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Discussion Starter · #61 ·
Starting to get close to having Tippy back on the road,

-As I was putting the engine back together I noticed the bearing in the timing belt idler pulley was starting to go bad after only 20,000 km. Ordered a gates brand one on rockauto which will arrive tomorrow.

-Got all the wheel bearings repacked and the hub seals driven in. Was having trouble with three different aftermarket brands of the rear hub/bearing seals not wanting to drive in to the hub. Then I decided to order OEM ones, becaudr I noticed my damaged OE seals would go back in easily due to a slightly different design. My new OEM seals arrived in under a week and drove in very nicely with no fitment issue at all

-front diff pinion bearings + seal are being replaced at an automatic transmission shop. 3 hours of labor plus parts, should be done tomorrow. I could've gotten a partout third member for quite a bit cheaper, but I like to repair rather than replace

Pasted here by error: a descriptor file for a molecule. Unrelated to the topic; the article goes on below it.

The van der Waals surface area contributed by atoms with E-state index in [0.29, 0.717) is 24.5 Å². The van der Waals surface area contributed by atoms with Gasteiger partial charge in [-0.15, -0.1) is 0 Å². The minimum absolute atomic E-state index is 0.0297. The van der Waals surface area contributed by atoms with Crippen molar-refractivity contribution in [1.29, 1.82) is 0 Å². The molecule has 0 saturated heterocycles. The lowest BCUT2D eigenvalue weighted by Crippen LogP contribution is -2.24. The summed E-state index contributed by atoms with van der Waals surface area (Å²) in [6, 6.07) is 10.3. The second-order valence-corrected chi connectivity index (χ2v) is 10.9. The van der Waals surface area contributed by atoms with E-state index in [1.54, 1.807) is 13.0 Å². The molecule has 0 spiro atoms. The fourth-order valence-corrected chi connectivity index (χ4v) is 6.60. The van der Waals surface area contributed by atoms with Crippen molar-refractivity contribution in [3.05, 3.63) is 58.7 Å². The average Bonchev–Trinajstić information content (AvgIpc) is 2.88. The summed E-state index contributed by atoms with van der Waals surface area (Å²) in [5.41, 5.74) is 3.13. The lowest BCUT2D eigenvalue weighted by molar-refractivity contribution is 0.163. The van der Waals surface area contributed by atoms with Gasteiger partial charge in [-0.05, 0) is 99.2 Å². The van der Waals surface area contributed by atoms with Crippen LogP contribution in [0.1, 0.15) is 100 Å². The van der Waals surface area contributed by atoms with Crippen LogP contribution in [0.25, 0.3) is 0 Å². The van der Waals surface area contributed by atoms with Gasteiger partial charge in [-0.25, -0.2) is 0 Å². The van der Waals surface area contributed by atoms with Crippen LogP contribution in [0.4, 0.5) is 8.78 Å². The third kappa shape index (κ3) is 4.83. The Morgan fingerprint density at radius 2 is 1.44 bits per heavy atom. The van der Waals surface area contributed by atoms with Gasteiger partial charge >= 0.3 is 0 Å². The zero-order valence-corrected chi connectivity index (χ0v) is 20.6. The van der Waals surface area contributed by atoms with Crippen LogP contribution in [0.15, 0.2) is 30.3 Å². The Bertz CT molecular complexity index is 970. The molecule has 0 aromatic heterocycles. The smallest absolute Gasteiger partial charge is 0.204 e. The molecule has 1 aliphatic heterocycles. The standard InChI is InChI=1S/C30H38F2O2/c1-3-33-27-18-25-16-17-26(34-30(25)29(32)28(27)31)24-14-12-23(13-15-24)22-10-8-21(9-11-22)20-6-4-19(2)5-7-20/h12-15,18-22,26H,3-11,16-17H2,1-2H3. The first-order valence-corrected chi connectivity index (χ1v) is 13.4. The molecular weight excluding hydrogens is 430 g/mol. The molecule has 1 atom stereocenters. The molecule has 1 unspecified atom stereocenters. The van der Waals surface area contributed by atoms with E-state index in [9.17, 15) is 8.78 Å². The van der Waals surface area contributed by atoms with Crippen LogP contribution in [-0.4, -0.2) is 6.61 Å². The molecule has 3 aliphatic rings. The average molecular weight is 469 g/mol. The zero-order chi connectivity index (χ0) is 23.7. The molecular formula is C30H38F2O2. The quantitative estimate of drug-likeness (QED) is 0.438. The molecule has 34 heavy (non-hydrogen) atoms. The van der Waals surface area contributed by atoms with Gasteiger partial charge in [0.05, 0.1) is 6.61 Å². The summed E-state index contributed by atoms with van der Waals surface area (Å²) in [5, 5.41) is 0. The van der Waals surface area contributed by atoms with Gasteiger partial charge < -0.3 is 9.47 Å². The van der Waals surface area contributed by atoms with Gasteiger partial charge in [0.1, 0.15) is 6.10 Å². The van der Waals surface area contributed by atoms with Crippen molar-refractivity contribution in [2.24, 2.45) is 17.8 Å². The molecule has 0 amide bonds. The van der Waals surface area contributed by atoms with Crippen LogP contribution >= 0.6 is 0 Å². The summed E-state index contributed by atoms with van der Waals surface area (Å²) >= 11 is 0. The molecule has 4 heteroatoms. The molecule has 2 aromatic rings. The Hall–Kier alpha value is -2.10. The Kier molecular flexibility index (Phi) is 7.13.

-The new groove for the manual hub snap ring was cut at a machine shop, due to being stripped off by the auto hubs after the snap ring came out on a snowy trail. Using a slightly undersized snap ring (24mm) in the new groove will allow me to run my new Aisin manual hubs while still keeping the OEM cv's

-Painted the Colorado calipers in a bright orange (the can had a red cap that matched my powdercoat color, but orange works too I guess lol). Not like I can even see the calipers through the dinnerplate wheels anyway, more for rust prevention than looks

-Todays tasks will be to repack+reboot the outer CVs as well as put the ABS tone rings back on the hubs, then torque the hubs to the new rotors
 

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Discussion Starter · #62 ·
Got the engine all back together and running great. The new alternator puts out higher voltage, no leaks from the new front main seals, oil pan or water pump, and the resealed power steering system should last the rest of the life of the vehicle